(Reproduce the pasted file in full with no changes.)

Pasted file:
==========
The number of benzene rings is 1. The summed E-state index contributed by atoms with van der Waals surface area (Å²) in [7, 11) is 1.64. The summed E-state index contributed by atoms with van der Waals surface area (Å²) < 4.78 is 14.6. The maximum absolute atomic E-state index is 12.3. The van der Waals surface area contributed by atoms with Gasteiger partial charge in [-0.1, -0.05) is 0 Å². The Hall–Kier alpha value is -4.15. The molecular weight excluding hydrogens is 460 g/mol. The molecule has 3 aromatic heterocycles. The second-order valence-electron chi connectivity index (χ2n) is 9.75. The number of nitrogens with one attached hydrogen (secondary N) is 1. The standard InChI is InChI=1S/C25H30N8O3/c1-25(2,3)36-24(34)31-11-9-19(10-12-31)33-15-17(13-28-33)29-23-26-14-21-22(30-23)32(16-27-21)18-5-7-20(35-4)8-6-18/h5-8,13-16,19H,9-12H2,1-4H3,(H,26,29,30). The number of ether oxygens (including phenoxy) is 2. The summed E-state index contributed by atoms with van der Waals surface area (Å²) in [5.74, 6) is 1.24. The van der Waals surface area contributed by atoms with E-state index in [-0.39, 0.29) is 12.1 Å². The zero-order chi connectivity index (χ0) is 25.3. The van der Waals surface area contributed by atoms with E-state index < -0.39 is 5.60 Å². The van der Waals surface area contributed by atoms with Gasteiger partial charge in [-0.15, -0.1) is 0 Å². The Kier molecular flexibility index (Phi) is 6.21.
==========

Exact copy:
The number of benzene rings is 1. The summed E-state index contributed by atoms with van der Waals surface area (Å²) in [7, 11) is 1.64. The summed E-state index contributed by atoms with van der Waals surface area (Å²) < 4.78 is 14.6. The maximum absolute atomic E-state index is 12.3. The van der Waals surface area contributed by atoms with Gasteiger partial charge in [-0.1, -0.05) is 0 Å². The Hall–Kier alpha value is -4.15. The molecular weight excluding hydrogens is 460 g/mol. The molecule has 3 aromatic heterocycles. The second-order valence-electron chi connectivity index (χ2n) is 9.75. The number of nitrogens with one attached hydrogen (secondary N) is 1. The standard InChI is InChI=1S/C25H30N8O3/c1-25(2,3)36-24(34)31-11-9-19(10-12-31)33-15-17(13-28-33)29-23-26-14-21-22(30-23)32(16-27-21)18-5-7-20(35-4)8-6-18/h5-8,13-16,19H,9-12H2,1-4H3,(H,26,29,30). The number of ether oxygens (including phenoxy) is 2. The summed E-state index contributed by atoms with van der Waals surface area (Å²) in [5.74, 6) is 1.24. The van der Waals surface area contributed by atoms with E-state index in [-0.39, 0.29) is 12.1 Å². The zero-order chi connectivity index (χ0) is 25.3. The van der Waals surface area contributed by atoms with E-state index < -0.39 is 5.60 Å². The van der Waals surface area contributed by atoms with Gasteiger partial charge in [-0.15, -0.1) is 0 Å². The Kier molecular flexibility index (Phi) is 6.21.